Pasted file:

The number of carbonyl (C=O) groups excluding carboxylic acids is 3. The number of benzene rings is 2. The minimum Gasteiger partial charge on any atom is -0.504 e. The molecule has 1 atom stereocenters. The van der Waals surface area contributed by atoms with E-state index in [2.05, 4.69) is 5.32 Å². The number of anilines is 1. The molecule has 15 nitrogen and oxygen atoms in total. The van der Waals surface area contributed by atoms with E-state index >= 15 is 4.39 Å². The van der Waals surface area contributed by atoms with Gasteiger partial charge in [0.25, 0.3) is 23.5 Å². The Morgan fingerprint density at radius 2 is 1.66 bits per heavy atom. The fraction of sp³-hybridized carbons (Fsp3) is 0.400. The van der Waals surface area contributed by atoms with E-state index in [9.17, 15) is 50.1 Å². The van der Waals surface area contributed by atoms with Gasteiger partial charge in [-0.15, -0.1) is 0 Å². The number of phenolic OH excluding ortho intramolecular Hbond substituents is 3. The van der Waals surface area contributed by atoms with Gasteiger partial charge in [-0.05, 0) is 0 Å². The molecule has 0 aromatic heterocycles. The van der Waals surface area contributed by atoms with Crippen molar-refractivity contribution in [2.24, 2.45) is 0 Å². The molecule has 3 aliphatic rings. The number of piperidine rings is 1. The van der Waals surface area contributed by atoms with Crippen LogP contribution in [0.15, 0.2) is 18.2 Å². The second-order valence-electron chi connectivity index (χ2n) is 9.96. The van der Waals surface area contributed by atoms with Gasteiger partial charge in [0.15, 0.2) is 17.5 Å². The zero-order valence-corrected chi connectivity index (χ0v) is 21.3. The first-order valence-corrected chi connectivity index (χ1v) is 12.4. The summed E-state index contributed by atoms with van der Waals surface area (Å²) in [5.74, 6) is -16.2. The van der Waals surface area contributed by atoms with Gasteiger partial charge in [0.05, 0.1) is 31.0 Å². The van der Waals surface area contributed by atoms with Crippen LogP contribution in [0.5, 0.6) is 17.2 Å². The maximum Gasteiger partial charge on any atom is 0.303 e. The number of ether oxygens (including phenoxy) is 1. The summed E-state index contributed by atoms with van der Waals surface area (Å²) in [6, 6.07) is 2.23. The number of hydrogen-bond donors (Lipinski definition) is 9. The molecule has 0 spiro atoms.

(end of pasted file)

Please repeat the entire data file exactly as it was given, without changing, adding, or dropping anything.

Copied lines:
The number of carbonyl (C=O) groups excluding carboxylic acids is 3. The number of benzene rings is 2. The minimum Gasteiger partial charge on any atom is -0.504 e. The molecule has 1 atom stereocenters. The van der Waals surface area contributed by atoms with E-state index in [2.05, 4.69) is 5.32 Å². The number of anilines is 1. The molecule has 15 nitrogen and oxygen atoms in total. The van der Waals surface area contributed by atoms with E-state index >= 15 is 4.39 Å². The van der Waals surface area contributed by atoms with Gasteiger partial charge in [0.25, 0.3) is 23.5 Å². The Morgan fingerprint density at radius 2 is 1.66 bits per heavy atom. The fraction of sp³-hybridized carbons (Fsp3) is 0.400. The van der Waals surface area contributed by atoms with E-state index in [9.17, 15) is 50.1 Å². The van der Waals surface area contributed by atoms with Gasteiger partial charge in [-0.15, -0.1) is 0 Å². The number of phenolic OH excluding ortho intramolecular Hbond substituents is 3. The van der Waals surface area contributed by atoms with Gasteiger partial charge in [-0.05, 0) is 0 Å². The molecule has 0 aromatic heterocycles. The van der Waals surface area contributed by atoms with Crippen molar-refractivity contribution in [2.24, 2.45) is 0 Å². The molecule has 3 aliphatic rings. The number of piperidine rings is 1. The van der Waals surface area contributed by atoms with Crippen LogP contribution in [0.15, 0.2) is 18.2 Å². The second-order valence-electron chi connectivity index (χ2n) is 9.96. The van der Waals surface area contributed by atoms with Gasteiger partial charge in [0.15, 0.2) is 17.5 Å². The zero-order valence-corrected chi connectivity index (χ0v) is 21.3. The first-order valence-corrected chi connectivity index (χ1v) is 12.4. The summed E-state index contributed by atoms with van der Waals surface area (Å²) in [5.74, 6) is -16.2. The van der Waals surface area contributed by atoms with Gasteiger partial charge in [0.05, 0.1) is 31.0 Å². The van der Waals surface area contributed by atoms with Crippen LogP contribution in [0.5, 0.6) is 17.2 Å². The maximum Gasteiger partial charge on any atom is 0.303 e. The number of ether oxygens (including phenoxy) is 1. The summed E-state index contributed by atoms with van der Waals surface area (Å²) in [6, 6.07) is 2.23. The number of hydrogen-bond donors (Lipinski definition) is 9. The molecule has 0 spiro atoms.